ABSTRACT: Diabetes demands early diagnosis, prompt treatment, continuous monitoring and follow up. Physicians play a pivotal role in diabetes management. However, evidence suggests that sub-optimal knowledge of guidelines and other issues may lead to ineffective management and poor patient outcomes. The aim of this research was to identify clinical diabetologist's perspectives on evidence based diabetes management, benefits of and barriers to the practice of evidence based guidelines in management of type 2 diabetes. Clinical diabetologists were administered a semi-structured questionnaire. Qualitative responses were analysed to identify key words, phrases and concepts from respondents. Majority of diabetologist (78.2%) preferred ADA guidelines alone or in combination with others guidelines where as 12.7% diabetologist follow all the guidelines on case by case basis. 27% and 25% diabetologists opined that guidelines ensure uniform standard of care across patient and achievement of diabetes management goals respectively. Poor awareness among physicians (22.7%), western guidelines being not applicable to Indian patients (22.7%), cost to patient (18.2%) were some of the barrier to practice of evidence based diabetes management. Some of the mechanism suggested to improve the practice of evidence based diabetes management included education of physicians in EBM (28.9%), making practice of evidence based guidelines legally binding (10.5%) and wider dissemination of existing guidelines (7.8%).
    Diabetes research and clinical practice 02/2012; 95(2):189-93. · 2.74 Impact Factor
  • [Show abstract] [Hide abstract]
    ABSTRACT: The accuracy and precision of retinoscopy need to be evaluated in an objective and unambiguous manner to judge an individual's performance in this task during training or in research for consistent measurements of refractive error. This study describes and evaluates a psychophysical technique for obtaining simultaneous and unbiased estimates of accuracy and precision in retinoscopy. Subjects with zero to 12 years of experience with retinoscopy performed the psychophysical task on a model eye (75 subjects) and on a cyclopleged human eye with spherical refractive error (30 subjects). Subjects made forced choice judgments of 'with' or 'against' for lens powers within ±0.5 D of expected neutrality (in 0.12 D steps), each placed 20 times before the eye in random order. Accuracy and precision were determined from the mean and standard deviation of the resultant psychometric function. Subjects could be qualitatively divided into those with good and poor accuracy and precision based on the task outcomes. The median and inter-quartile range of accuracy (no experience: 0.16 ± 0.34 D; four or more years of experience: 0.06 ± 0.11 D) and precision (no experience: 0.30 ± 0.39 D; four or more years of experience group: 0.13 ± 0.08 D) improved with task experience (p < 0.001). Median accuracy and precision in the human eye were similar to the model eye (p > 0.8). Accuracy and precision were poorly correlated with each other for both the human eye and model eye (|ρ| ≤ 0.20; p ≥ 0.09 for all). The psychophysical retinoscopic task could differentiate subjects based on their accuracy and precision and also capture key elements of improvement in retinoscopic performance with experience. Retinoscopic performance using this task was similar to previous reports using routine clinical retinoscopy. Therefore, the psychophysical technique may be used to evaluate and monitor objectively retinoscopic performance.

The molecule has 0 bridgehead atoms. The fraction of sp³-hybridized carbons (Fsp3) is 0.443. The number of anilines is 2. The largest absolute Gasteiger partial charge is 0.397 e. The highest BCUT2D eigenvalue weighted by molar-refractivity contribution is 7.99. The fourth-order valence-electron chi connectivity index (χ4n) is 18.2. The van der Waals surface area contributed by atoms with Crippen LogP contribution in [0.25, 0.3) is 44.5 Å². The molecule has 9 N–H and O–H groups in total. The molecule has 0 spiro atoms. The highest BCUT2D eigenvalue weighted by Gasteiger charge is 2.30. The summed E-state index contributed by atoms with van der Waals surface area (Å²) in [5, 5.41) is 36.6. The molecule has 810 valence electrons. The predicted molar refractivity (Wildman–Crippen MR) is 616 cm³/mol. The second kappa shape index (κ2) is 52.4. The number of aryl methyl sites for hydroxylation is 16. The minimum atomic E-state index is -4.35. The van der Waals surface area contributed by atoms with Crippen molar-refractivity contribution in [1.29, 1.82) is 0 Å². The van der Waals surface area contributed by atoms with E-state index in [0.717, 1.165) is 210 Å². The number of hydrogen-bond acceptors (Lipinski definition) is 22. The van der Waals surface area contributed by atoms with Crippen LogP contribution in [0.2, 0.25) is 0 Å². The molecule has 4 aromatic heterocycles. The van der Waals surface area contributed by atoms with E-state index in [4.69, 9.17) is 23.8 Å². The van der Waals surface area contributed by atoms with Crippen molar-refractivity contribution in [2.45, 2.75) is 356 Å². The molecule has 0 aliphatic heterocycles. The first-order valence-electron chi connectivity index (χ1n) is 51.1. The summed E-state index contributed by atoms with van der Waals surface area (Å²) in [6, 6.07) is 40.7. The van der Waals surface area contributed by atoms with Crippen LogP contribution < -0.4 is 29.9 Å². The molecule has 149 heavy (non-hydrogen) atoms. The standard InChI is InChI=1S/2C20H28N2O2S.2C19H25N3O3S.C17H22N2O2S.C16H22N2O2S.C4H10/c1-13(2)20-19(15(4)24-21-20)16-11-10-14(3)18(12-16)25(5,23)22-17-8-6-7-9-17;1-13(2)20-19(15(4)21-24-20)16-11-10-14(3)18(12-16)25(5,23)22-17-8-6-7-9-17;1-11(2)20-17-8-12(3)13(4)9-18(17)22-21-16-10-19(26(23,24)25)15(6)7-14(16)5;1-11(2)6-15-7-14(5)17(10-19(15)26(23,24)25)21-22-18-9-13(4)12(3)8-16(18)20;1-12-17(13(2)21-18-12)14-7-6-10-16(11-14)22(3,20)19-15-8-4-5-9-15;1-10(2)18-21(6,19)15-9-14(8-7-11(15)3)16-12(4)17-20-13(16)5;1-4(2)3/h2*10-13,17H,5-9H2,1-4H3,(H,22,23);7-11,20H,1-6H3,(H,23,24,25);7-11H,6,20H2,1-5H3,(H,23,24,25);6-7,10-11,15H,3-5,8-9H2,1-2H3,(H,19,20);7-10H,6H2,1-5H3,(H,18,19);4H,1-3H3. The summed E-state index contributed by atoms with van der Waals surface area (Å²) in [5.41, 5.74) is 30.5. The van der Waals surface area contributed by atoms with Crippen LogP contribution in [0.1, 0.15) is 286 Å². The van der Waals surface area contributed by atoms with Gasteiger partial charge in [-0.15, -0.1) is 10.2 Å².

Clinical and Experimental Optometry 10/2013; · 0.92 Impact Factor